The Clockwork Century Series by Cherie Priest is one of my absolute favorite steampunk series, so it was no surprise that I rushed out to the bookstore to pick up the fifth book, The Inexplicables. Cherie Priest does not disappoint and returns to her incredible alternate world, starting with a brand new male character. I have read all but one of her books in this series, only Clementine still evades my grasp, but I can still foresee that any reader new to the series would find it easy to jump right into this detailed civil-war era world.
Rector “Wreck ‘em” Sherman was orphaned as a toddler in the Blight of 1863, but that was years ago. Wreck has grown up, and on his eighteenth birthday, he’ll be cast out out of the orphanage.
And Wreck’s problems aren’t merely about finding a home. He’s been quietly breaking the cardinal rule of any good drug dealer and dipping into his own supply of the sap he sells. He’s also pretty sure he’s being haunted by the ghost of a kid he used to know—Zeke Wilkes, who almost certainly died six months ago. Zeke would have every reason to pester Wreck, since Wreck got him inside the walled city of Seattle in the first place, and that was probably what killed him. Maybe it’s only a guilty conscience, but Wreck can’t take it anymore, so he sneaks over the wall.
The walled-off wasteland of Seattle is every bit as bad as he’d heard, chock-full of the hungry undead and utterly choked by the poisonous, inescapable yellow gas. And then there’s the monster. Rector’s pretty certain that whatever attacked him was not at all human—and not a rotter, either. Arms far too long. Posture all strange. Eyes all wild and faintly glowing gold and known to the locals as simply “The Inexplicables.”
In the process of tracking down these creatures, Rector comes across another incursion through the wall—just as bizarre but entirely attributable to human greed. It seems some outsiders have decided there’s gold to be found in the city and they’re willing to do whatever it takes to get a piece of the pie unless Rector and his posse have anything to do with it.
The protagonist, Rector, is somewhat unique to the series. As an individual, he is the first new male character to have his own story told in the Clockwork Century series. Cherie Priest does not miss a beat and fluidly takes the voice of both male and female characters in a way that is unparalleled. Rector’s maleness and age are not the only genuine aspects. He brings the unique voice of an addict. Throughout the book, Priest creates a character that is truly defined by his addiction but doesn’t want to be. Though the consequences of his actions surround Rector, The Inexplicables is not a book that preaches nor judges. It merely presents Rector with realistic interactions with other people, but most importantly, The Inexplicables highlights the interactions Rector has with himself.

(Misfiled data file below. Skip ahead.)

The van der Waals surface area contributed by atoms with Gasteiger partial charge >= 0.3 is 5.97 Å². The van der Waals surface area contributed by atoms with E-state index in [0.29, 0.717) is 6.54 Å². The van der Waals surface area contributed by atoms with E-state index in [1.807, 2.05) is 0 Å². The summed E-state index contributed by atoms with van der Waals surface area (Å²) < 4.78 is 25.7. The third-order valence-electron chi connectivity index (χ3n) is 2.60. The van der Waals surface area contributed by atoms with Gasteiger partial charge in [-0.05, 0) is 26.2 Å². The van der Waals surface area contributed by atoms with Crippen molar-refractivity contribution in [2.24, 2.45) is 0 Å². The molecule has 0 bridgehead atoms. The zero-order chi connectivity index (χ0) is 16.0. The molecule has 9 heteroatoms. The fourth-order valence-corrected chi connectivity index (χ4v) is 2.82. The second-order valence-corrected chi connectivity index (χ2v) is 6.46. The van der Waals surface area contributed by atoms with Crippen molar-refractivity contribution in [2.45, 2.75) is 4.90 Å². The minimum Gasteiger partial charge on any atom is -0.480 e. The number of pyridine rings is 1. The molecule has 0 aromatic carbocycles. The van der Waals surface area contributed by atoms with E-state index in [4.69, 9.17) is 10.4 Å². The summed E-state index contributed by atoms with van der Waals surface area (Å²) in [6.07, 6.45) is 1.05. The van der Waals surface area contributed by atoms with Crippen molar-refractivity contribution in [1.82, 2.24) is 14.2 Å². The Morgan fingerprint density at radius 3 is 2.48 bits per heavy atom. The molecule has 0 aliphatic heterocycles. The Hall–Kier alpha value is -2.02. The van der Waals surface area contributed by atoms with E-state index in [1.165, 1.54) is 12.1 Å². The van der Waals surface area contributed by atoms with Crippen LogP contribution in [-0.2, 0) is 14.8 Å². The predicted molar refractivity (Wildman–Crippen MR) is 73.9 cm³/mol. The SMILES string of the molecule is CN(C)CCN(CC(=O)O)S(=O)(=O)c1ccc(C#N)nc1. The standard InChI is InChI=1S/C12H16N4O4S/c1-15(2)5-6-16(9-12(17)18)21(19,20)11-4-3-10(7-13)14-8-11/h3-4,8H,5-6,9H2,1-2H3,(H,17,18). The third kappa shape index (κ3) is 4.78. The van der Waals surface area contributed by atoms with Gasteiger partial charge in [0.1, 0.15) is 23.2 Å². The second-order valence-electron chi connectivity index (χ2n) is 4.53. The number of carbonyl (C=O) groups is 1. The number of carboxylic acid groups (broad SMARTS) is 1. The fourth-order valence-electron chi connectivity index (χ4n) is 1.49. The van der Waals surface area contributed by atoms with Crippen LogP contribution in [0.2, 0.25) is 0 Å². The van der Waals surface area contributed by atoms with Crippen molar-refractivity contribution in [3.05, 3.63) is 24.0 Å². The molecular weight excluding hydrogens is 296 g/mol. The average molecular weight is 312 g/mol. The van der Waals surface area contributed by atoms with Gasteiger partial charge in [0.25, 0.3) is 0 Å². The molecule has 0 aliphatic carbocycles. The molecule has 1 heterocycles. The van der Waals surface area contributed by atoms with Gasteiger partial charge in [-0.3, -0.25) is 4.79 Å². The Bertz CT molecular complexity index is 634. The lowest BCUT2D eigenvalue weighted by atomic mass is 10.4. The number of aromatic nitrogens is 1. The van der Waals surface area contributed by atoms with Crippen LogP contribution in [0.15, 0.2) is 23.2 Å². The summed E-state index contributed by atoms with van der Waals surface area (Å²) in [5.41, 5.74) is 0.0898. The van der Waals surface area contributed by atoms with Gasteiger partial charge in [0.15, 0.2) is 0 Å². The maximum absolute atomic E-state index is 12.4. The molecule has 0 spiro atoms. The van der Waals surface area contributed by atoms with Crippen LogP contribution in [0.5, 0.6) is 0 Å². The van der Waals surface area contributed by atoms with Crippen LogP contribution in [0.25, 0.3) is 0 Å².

Note to fans of the series : Yes I realize Captain Cly has his own story in Ganymede and Rector makes an appearance in Boneshaker. Rector was in my opinion, merely an appearance, whereas Captain Cly has been a consistent supporting character. Hence my feelings that Rector is the first ‘new’ male character.
The Inexplicables is like many steampunk books in that is has an adventure at its core. Though the adventure is engaging, and you could certainly read it simply for that, Cherie Priest once again brings to light an unspoken topic. The Inexplicables highlights for me the evolution of a person through circumstance. This concept may seem somewhat over thought but it’s not. I assure you. This evolution takes place in Rector throughout the course of the book but Priest beautifully carries this theme over to the titled ‘Inexplicable’. The circumstances that change each character are varied; at times simple while at others complex. This overwhelming theme has carried itself throughout the Clockwork Century but I was thrilled to see it take center stage in The Inexplicables. I doubt Priest could have chosen a more interesting character to show this evolution with. Afterall, who doesn’t love a fast talking, smarter than he looks, new to gas mask wearing, ginger?
The world of The Inexplicables is expanded once again in this installment. Priest makes me truly understand the walled up version of Seattle. Though in past books I was able to feel the mystery and vastness of post-Blight Seattle, The Inexplicables brought to Seattle a pair of new eyes. With it, it allowed me as a fan of the series to see it in a different light.
The Inexplicables is full of adventure and a must read for any fan of the steampunk genre. As if in a good game, Cherie Priest creates a world and city that makes me feel wearily at home, looking for rotters over ever corner. Her characters are artfully flawed and evolve as people through circumstances that are oftentimes not of their own doing. With historical grounding, Priest ingeniously exploits the tension of civil war era antics creating pockets of chaos and order with an undercurrent of impending doom. Any reader will quickly become a fan of the series and Priest’s magnetic prose. Gas masks, zombies-sorry rotters, and an underground city await your truly deserved attention. Who knows, you may just find yourself evolving via the circumstance of reading The Inexplicables.